August 19 – Andrew Stratelates; Louis of Toulouse

Andrew Stratelates (d. 300), Syrian by birth and soldier by trade, was raised to the rank of stratelates (commander) when the Persians attacked and the governor of Syria (Antiochus) needed to send a detachment to face them. Although not yet baptized, Andrew was a believer in Christ, and as they were marching off to war, he explained to his men that the pagan gods were but idols made by man, but Jesus Christ was the Son of the True God, and all that stuff you probably already know either because you’re a Christian, or hang out with Christians, or looked us up once on Wikipedia.

Needless to say Andy and the boys kicked Persian butt, but somebody ratted them out to the governor as Christians. The governor had some of them crucified on trees (perhaps there was a cross shortage that year), while Andrew was tortured on a bed of white-hot copper. (Does copper get white-hot before it melts? Chemistry was a long time ago.) Andrew prayed to God, however, and the copper immediately cooled to room temperature (although admittedly room temperature in Syria this time of year is still pretty warm).

Antiochus then tossed Andrew and the uncrucified soldiers in prison and wrote to Emperor Maximian asking what to do. Max knew Andrew was popular, and feared an insurrection, so he told Antiochus to let them all go, but to find pretext to pick them off one by one. Once free, Andy & Co. booted it up to Tarsus and were baptized. They were then called to battle (or fled town because of persecutions), but as they made their way through the mountains, they were ambushed in a narrow place and killed to a man, all 2,593 of them (it was a very wide narrow place). The bishop (and friends) came along shortly thereafter and buried them. A healing spring sprang up from where Andrew fell (as he had prayed would happen), and one of the clergymen was delivered by it from a demon that had been bugging him for some while. Andrew’s relics, along with those of some of his fellow soldiers, are in Brioude, France. For some reason.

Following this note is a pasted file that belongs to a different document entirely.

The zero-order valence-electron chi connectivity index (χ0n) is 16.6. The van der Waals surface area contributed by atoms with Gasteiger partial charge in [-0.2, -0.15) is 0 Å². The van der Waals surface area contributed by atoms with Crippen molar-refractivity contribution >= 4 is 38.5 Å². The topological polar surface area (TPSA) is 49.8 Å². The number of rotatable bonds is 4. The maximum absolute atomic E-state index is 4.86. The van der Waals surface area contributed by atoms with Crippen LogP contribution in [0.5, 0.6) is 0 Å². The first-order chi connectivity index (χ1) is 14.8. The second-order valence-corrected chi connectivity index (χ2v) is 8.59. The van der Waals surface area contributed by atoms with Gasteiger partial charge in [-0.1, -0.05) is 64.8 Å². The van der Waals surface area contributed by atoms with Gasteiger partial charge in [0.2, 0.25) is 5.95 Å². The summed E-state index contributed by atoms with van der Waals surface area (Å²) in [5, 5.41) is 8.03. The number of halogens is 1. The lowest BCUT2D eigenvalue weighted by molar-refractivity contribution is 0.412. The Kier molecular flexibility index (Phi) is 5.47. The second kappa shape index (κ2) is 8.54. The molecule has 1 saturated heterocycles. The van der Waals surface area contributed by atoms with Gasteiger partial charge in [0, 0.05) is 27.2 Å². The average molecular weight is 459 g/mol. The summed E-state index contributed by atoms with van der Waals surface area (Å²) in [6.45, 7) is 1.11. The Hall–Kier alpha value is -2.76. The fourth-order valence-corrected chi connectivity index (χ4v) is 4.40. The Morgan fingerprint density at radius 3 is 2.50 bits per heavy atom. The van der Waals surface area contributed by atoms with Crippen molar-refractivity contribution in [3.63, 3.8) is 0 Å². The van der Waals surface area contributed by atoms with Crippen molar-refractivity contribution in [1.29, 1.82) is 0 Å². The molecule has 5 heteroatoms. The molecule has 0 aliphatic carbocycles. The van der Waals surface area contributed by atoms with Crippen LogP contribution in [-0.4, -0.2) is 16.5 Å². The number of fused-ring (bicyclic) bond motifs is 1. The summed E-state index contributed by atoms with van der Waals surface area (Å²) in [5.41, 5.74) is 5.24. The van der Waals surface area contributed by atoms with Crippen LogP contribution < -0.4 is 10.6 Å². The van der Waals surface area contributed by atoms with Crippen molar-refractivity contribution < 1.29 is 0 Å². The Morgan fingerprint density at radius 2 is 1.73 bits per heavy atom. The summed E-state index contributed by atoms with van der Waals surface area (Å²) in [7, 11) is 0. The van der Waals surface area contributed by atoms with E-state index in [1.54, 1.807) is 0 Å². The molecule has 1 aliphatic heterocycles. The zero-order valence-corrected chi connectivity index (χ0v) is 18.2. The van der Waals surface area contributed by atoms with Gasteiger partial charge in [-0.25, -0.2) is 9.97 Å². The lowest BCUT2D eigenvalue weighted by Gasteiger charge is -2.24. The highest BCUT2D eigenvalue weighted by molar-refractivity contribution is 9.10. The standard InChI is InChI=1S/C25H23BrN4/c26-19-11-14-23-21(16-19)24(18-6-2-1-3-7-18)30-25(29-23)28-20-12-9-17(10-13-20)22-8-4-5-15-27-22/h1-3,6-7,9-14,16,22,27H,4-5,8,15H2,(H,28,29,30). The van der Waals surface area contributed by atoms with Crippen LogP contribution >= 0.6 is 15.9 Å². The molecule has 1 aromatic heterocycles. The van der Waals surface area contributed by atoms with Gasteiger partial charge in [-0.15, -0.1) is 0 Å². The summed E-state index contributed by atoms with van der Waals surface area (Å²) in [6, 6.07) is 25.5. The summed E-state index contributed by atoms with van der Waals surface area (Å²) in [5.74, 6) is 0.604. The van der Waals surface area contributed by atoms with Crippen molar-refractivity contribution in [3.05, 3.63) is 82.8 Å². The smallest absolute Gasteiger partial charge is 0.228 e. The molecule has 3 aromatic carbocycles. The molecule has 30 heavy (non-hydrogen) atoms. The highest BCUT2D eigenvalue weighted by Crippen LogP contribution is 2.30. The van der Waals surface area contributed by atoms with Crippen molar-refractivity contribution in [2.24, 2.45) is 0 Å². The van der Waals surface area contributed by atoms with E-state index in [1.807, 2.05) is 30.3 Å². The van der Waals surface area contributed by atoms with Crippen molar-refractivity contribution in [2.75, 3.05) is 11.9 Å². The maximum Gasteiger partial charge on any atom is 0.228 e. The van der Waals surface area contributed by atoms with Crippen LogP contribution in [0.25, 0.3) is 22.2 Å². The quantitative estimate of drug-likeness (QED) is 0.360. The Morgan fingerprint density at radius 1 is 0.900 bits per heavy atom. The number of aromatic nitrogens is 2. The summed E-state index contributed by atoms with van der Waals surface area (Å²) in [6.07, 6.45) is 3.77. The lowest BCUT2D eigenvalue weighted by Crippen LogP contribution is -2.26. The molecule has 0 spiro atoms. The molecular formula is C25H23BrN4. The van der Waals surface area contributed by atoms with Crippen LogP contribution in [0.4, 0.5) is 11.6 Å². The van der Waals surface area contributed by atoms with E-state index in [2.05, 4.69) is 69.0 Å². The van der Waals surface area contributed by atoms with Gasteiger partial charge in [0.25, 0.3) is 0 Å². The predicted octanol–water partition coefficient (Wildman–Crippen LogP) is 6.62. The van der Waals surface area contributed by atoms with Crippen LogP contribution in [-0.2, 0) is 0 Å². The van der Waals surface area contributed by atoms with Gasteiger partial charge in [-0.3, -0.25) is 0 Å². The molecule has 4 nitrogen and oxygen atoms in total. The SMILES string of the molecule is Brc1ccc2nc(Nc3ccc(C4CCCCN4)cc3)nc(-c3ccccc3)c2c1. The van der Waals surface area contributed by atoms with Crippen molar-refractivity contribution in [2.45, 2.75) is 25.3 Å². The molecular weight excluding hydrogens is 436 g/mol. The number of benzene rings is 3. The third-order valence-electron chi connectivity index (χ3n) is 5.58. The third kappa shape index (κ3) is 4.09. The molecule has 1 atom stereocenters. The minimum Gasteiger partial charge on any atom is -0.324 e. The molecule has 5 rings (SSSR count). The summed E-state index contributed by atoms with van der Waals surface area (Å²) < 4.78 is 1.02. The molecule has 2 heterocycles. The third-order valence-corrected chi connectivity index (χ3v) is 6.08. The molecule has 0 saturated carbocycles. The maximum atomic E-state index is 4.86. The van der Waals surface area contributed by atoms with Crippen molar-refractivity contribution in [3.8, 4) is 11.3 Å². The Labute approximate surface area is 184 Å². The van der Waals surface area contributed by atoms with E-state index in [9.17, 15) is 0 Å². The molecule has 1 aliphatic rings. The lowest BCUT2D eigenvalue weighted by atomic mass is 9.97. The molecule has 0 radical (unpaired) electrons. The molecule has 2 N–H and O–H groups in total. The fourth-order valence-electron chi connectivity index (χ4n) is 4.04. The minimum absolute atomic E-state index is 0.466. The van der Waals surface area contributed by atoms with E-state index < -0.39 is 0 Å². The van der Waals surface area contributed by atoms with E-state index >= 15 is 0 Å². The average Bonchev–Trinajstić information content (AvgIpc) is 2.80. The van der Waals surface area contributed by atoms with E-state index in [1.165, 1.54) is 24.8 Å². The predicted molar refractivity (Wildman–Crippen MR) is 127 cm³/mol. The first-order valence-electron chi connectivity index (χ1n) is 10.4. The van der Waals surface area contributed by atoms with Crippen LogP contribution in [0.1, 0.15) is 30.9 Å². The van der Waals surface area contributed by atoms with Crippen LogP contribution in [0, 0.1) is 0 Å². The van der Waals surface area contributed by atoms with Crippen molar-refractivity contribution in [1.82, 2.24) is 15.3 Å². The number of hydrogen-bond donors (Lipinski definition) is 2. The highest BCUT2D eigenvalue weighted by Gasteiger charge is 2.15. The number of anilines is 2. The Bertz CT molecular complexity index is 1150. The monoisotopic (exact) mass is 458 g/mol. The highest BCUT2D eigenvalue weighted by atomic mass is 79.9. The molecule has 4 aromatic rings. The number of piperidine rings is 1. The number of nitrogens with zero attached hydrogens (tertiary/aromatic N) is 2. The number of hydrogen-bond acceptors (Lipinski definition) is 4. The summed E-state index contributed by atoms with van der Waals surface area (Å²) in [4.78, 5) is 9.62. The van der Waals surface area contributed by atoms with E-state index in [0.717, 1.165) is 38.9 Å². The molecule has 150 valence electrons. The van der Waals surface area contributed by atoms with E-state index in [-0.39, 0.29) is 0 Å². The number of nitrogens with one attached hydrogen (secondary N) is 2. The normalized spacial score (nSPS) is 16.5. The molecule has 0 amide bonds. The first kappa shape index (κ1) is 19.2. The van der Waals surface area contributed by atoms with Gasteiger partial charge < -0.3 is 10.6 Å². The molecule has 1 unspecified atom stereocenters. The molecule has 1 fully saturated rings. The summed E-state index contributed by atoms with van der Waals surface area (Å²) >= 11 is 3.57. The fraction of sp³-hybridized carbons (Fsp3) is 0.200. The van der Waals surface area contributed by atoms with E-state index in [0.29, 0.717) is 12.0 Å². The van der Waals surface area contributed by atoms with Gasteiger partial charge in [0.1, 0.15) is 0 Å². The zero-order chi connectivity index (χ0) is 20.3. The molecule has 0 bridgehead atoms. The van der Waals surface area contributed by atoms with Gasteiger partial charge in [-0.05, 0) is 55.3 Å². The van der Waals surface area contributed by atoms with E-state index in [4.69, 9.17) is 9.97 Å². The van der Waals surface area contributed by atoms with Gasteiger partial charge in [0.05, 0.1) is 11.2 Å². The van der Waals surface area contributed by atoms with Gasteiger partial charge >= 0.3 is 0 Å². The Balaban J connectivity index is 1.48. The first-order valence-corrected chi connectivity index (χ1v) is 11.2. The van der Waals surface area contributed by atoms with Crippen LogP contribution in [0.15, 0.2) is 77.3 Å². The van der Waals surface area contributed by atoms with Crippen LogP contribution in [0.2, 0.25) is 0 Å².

Louis of Toulouse (1274–1297) (which is fun to say) had a pedigree longer than your arm, and I don’t care who you are or how long your arm is. He was the second son of Charles of Anjou “the Lame” (and you’ll find out just how lame very soon) and Maria Arpad (predecessor of Maria iPad) of Hungary, who was the daughter of King Stephen V of Hungary, and related in various ways to St. Louis, Mary of Hungary, St. Elizabeth of Hungary, and St. Margaret of Hungary (Jan 18). He was also related to countless famous people on his dad’s side.

When Chuck the Lame was taken prisoner in battle, he bravely bought his freedom by selflessly sending his three sons to be prisoners in his stead. (Lame, Dad. Totally lame.) The boys were kept under house arrest in Barcelona for seven years, and raised by Franciscans. Louis was made Archbishop of Lyon when he “reached his majority” (more than half of him was … something) even though he was still in captivity. When his older brother died, he became heir to dad’s throne, but upon obtaining his freedom, he renounced his titles in favor of his younger brother, Robert of Anjou, and joined the Franciscans.

Two years later he was made bishop of Toulouse, which at the time was in a state of political uncertainty due in part to the late count (Louis’ uncle) having lately become, well, late. Louis served the poor and hungry to the detriment of his health; after six months he retired, and shortly thereafter died from typhoid (or something like it).

He was canonized on the fast track (1317), and became a favorite saint in Hungary via his nephew Charles I of Hungary. His relics reside in Valencia, of which he is the patron.